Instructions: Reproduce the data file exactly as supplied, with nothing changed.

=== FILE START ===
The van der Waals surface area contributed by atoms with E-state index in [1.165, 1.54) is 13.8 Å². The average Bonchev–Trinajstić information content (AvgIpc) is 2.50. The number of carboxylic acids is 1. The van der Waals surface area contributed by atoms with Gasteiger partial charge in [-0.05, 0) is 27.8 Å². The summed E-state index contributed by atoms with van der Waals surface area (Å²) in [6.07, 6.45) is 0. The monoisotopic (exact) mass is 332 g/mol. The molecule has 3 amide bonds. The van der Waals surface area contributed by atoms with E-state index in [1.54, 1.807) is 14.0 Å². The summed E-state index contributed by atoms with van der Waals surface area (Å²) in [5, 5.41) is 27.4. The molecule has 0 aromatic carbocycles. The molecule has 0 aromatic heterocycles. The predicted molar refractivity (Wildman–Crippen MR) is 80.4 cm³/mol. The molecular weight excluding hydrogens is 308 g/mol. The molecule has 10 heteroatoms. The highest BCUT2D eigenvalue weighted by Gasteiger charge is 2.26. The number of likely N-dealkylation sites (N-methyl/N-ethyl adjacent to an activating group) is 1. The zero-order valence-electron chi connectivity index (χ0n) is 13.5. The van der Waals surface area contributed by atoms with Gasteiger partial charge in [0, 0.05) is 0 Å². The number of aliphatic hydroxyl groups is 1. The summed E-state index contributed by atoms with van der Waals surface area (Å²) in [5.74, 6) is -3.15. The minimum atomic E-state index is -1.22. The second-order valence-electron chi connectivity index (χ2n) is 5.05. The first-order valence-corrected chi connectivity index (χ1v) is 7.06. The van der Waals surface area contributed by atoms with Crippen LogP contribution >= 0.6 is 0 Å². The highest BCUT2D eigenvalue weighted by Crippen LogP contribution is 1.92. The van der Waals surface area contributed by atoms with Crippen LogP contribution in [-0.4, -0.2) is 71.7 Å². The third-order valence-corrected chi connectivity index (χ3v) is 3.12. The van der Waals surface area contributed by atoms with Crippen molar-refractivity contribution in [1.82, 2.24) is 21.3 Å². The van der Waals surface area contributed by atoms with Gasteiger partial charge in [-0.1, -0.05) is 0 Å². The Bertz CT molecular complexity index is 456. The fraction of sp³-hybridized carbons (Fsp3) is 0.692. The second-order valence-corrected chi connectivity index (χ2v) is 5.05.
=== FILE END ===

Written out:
The van der Waals surface area contributed by atoms with E-state index in [1.165, 1.54) is 13.8 Å². The average Bonchev–Trinajstić information content (AvgIpc) is 2.50. The number of carboxylic acids is 1. The van der Waals surface area contributed by atoms with Gasteiger partial charge in [-0.05, 0) is 27.8 Å². The summed E-state index contributed by atoms with van der Waals surface area (Å²) in [6.07, 6.45) is 0. The monoisotopic (exact) mass is 332 g/mol. The molecule has 3 amide bonds. The van der Waals surface area contributed by atoms with E-state index in [1.54, 1.807) is 14.0 Å². The summed E-state index contributed by atoms with van der Waals surface area (Å²) in [5, 5.41) is 27.4. The molecule has 0 aromatic carbocycles. The molecule has 0 aromatic heterocycles. The predicted molar refractivity (Wildman–Crippen MR) is 80.4 cm³/mol. The molecular weight excluding hydrogens is 308 g/mol. The molecule has 10 heteroatoms. The highest BCUT2D eigenvalue weighted by Gasteiger charge is 2.26. The number of likely N-dealkylation sites (N-methyl/N-ethyl adjacent to an activating group) is 1. The zero-order valence-electron chi connectivity index (χ0n) is 13.5. The van der Waals surface area contributed by atoms with Gasteiger partial charge in [0, 0.05) is 0 Å². The number of aliphatic hydroxyl groups is 1. The summed E-state index contributed by atoms with van der Waals surface area (Å²) in [5.74, 6) is -3.15. The minimum atomic E-state index is -1.22. The second-order valence-electron chi connectivity index (χ2n) is 5.05. The first-order valence-corrected chi connectivity index (χ1v) is 7.06. The van der Waals surface area contributed by atoms with Crippen LogP contribution >= 0.6 is 0 Å². The highest BCUT2D eigenvalue weighted by Crippen LogP contribution is 1.92. The van der Waals surface area contributed by atoms with Crippen LogP contribution in [-0.4, -0.2) is 71.7 Å². The third-order valence-corrected chi connectivity index (χ3v) is 3.12. The van der Waals surface area contributed by atoms with Crippen molar-refractivity contribution in [1.82, 2.24) is 21.3 Å². The van der Waals surface area contributed by atoms with Gasteiger partial charge in [-0.1, -0.05) is 0 Å². The Bertz CT molecular complexity index is 456. The fraction of sp³-hybridized carbons (Fsp3) is 0.692. The second-order valence-corrected chi connectivity index (χ2v) is 5.05.